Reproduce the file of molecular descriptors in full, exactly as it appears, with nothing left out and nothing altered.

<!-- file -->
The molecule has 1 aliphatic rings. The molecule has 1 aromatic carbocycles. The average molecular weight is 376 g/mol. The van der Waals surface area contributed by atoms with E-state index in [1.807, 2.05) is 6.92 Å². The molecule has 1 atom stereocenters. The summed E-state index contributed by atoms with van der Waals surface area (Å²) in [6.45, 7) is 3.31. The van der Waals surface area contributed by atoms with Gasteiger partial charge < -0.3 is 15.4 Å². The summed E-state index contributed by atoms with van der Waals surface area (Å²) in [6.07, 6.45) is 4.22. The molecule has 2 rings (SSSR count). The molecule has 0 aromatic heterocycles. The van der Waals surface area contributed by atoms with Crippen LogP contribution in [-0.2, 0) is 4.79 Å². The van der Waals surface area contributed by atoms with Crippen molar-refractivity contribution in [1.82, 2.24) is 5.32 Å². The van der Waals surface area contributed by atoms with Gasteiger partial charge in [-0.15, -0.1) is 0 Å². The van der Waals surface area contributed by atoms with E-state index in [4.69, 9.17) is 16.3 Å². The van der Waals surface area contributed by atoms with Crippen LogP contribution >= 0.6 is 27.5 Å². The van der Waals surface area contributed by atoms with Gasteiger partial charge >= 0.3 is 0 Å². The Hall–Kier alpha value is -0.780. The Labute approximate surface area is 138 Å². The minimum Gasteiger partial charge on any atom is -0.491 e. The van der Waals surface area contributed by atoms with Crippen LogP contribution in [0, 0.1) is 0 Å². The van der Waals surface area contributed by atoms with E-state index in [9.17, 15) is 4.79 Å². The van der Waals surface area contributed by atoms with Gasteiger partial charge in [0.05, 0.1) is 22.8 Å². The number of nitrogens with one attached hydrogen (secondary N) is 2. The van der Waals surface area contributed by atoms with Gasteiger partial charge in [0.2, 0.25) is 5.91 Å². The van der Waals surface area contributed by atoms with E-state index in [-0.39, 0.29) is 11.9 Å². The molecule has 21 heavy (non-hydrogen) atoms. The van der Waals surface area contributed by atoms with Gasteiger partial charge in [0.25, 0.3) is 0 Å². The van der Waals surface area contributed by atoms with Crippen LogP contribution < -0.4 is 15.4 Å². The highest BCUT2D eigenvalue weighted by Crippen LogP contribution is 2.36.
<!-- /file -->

The molecule has 1 aliphatic rings. The molecule has 1 aromatic carbocycles. The average molecular weight is 376 g/mol. The van der Waals surface area contributed by atoms with E-state index in [1.807, 2.05) is 6.92 Å². The molecule has 1 atom stereocenters. The summed E-state index contributed by atoms with van der Waals surface area (Å²) in [6.45, 7) is 3.31. The van der Waals surface area contributed by atoms with Gasteiger partial charge < -0.3 is 15.4 Å². The summed E-state index contributed by atoms with van der Waals surface area (Å²) in [6.07, 6.45) is 4.22. The molecule has 2 rings (SSSR count). The molecule has 0 aromatic heterocycles. The van der Waals surface area contributed by atoms with Crippen LogP contribution in [-0.2, 0) is 4.79 Å². The van der Waals surface area contributed by atoms with Crippen molar-refractivity contribution in [1.82, 2.24) is 5.32 Å². The van der Waals surface area contributed by atoms with Gasteiger partial charge in [-0.15, -0.1) is 0 Å². The van der Waals surface area contributed by atoms with E-state index in [4.69, 9.17) is 16.3 Å². The van der Waals surface area contributed by atoms with Crippen LogP contribution >= 0.6 is 27.5 Å². The van der Waals surface area contributed by atoms with Gasteiger partial charge >= 0.3 is 0 Å². The Hall–Kier alpha value is -0.780. The Labute approximate surface area is 138 Å². The minimum Gasteiger partial charge on any atom is -0.491 e. The van der Waals surface area contributed by atoms with Crippen LogP contribution in [0, 0.1) is 0 Å². The van der Waals surface area contributed by atoms with E-state index in [9.17, 15) is 4.79 Å². The van der Waals surface area contributed by atoms with Gasteiger partial charge in [0.05, 0.1) is 22.8 Å². The number of nitrogens with one attached hydrogen (secondary N) is 2. The van der Waals surface area contributed by atoms with Gasteiger partial charge in [0.2, 0.25) is 5.91 Å². The van der Waals surface area contributed by atoms with E-state index in [-0.39, 0.29) is 11.9 Å². The molecule has 21 heavy (non-hydrogen) atoms. The van der Waals surface area contributed by atoms with Gasteiger partial charge in [0.25, 0.3) is 0 Å². The van der Waals surface area contributed by atoms with Crippen LogP contribution < -0.4 is 15.4 Å². The highest BCUT2D eigenvalue weighted by Crippen LogP contribution is 2.36.